For a book that runs barely more than 200 pages, and is constructed of chapters seldom longer than a page or two, Just Beneath My Skin manages to compress a lot of big themes into a relatively short space – themes like love, loss, family, death, God, wasted lives, and violence.
Darren Greer’s third novel alternates between two narrators. The first is Jake McNeil, a young man who fled to Halifax from North River, a desolate, impoverished maritime town where his father is a minister, but not before befriending a group of lowlifes and fathering a child with a shrewish, abusive drunk. Consumed by guilt over abandoning his son, Jake returns to North River with the intention of spiriting the boy away to the relative safety of Halifax.
The other chapters are narrated by Nathan, the child in question, now eight years old. In Nathan’s voice, Greer perfectly captures a tone of combined innocence and resignation, and the sense of powerlessness that engulfs abused children.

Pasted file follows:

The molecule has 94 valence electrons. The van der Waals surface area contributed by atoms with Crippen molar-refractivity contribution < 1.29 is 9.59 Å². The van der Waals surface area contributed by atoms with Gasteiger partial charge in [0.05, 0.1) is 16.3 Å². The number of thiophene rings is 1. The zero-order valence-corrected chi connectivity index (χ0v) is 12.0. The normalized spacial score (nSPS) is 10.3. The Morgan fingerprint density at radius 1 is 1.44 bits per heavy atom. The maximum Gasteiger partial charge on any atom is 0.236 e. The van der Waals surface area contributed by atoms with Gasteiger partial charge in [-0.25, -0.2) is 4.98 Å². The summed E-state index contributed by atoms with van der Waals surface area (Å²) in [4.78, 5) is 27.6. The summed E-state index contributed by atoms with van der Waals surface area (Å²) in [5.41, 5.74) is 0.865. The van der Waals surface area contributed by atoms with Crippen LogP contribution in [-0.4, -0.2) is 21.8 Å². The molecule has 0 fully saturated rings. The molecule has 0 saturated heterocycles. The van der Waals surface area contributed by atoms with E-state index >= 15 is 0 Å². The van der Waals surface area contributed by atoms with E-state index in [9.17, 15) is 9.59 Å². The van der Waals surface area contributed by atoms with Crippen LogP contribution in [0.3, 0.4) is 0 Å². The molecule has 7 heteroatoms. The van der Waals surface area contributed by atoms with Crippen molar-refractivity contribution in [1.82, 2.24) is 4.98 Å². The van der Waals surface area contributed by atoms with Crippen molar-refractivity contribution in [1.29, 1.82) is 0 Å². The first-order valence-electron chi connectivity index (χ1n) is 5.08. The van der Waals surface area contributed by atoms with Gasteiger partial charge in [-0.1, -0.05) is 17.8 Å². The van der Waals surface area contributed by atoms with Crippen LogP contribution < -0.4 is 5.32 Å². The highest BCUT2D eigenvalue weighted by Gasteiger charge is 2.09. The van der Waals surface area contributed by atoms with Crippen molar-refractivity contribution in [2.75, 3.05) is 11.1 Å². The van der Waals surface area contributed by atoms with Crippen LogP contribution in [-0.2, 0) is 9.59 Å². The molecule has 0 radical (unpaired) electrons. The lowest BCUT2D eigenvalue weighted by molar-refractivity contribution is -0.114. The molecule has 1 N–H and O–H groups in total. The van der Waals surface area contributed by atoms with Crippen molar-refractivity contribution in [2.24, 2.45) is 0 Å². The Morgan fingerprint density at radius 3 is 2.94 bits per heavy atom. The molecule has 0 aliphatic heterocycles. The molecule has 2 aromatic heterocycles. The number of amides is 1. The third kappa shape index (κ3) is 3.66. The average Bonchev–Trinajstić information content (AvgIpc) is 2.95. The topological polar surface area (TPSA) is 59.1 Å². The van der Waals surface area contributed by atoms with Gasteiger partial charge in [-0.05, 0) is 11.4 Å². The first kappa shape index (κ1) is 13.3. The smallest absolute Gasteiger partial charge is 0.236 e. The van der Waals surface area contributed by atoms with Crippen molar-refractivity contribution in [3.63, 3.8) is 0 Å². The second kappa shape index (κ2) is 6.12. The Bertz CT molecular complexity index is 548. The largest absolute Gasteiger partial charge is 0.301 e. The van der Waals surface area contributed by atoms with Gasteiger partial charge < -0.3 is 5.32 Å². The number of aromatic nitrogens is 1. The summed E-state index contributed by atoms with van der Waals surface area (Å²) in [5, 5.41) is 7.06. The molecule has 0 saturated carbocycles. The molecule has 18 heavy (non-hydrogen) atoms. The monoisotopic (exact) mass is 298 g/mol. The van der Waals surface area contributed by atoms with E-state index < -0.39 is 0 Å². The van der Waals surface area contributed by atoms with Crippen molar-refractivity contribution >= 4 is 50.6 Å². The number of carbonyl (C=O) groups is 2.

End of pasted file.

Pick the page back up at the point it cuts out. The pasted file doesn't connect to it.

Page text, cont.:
Interwoven into the present-day storyline are Jake’s memories about his straight-talking, hard-working grandfather, his mother’s death from cancer, and his young sister’s death by drowning. In the present, Jake’s father is still above ground, but retains little interest in any life beyond his clerical duties. Returning to North River also forces Jake to face up to the prospect of encountering the friends he left behind, whose dead-end lives fill them with resentment that threatens to tip over into violent rage.
Just Beneath My Skin is not an easy read, but it acutely captures small-town inertia and desperation. The novel’s intimacy, honesty, and humanity make it impossible to resist. Readers will find themselves cheering for the unlikely father and son duo, and anxious about the circumstances standing between the violence, poverty, and pain of North River and the freedom of a new beginning in Halifax. Greer creates characters with the power to get beneath the reader’s skin and remain lodged in memory.